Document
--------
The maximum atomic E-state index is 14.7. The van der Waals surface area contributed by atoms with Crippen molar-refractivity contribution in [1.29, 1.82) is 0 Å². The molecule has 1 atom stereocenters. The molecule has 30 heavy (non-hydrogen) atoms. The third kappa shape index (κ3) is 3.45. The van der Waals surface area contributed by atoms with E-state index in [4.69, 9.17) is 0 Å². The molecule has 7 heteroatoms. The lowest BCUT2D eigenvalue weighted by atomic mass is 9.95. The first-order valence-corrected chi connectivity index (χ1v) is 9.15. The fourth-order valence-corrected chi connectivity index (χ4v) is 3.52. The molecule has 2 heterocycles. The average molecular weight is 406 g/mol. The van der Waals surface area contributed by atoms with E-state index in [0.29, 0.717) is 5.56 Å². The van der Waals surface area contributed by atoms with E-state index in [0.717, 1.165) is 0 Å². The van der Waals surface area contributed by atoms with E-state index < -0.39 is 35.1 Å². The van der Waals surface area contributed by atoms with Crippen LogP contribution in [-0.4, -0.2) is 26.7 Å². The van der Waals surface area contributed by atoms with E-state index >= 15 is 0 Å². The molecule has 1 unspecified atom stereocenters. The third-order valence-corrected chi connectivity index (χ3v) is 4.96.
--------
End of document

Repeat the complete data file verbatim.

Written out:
The maximum atomic E-state index is 14.7. The van der Waals surface area contributed by atoms with Crippen molar-refractivity contribution in [1.29, 1.82) is 0 Å². The molecule has 1 atom stereocenters. The molecule has 30 heavy (non-hydrogen) atoms. The third kappa shape index (κ3) is 3.45. The van der Waals surface area contributed by atoms with E-state index in [4.69, 9.17) is 0 Å². The molecule has 7 heteroatoms. The lowest BCUT2D eigenvalue weighted by atomic mass is 9.95. The first-order valence-corrected chi connectivity index (χ1v) is 9.15. The fourth-order valence-corrected chi connectivity index (χ4v) is 3.52. The molecule has 2 heterocycles. The average molecular weight is 406 g/mol. The van der Waals surface area contributed by atoms with E-state index in [0.29, 0.717) is 5.56 Å². The van der Waals surface area contributed by atoms with E-state index in [0.717, 1.165) is 0 Å². The van der Waals surface area contributed by atoms with E-state index < -0.39 is 35.1 Å². The van der Waals surface area contributed by atoms with Crippen LogP contribution in [-0.4, -0.2) is 26.7 Å². The van der Waals surface area contributed by atoms with E-state index >= 15 is 0 Å². The molecule has 1 unspecified atom stereocenters. The third-order valence-corrected chi connectivity index (χ3v) is 4.96.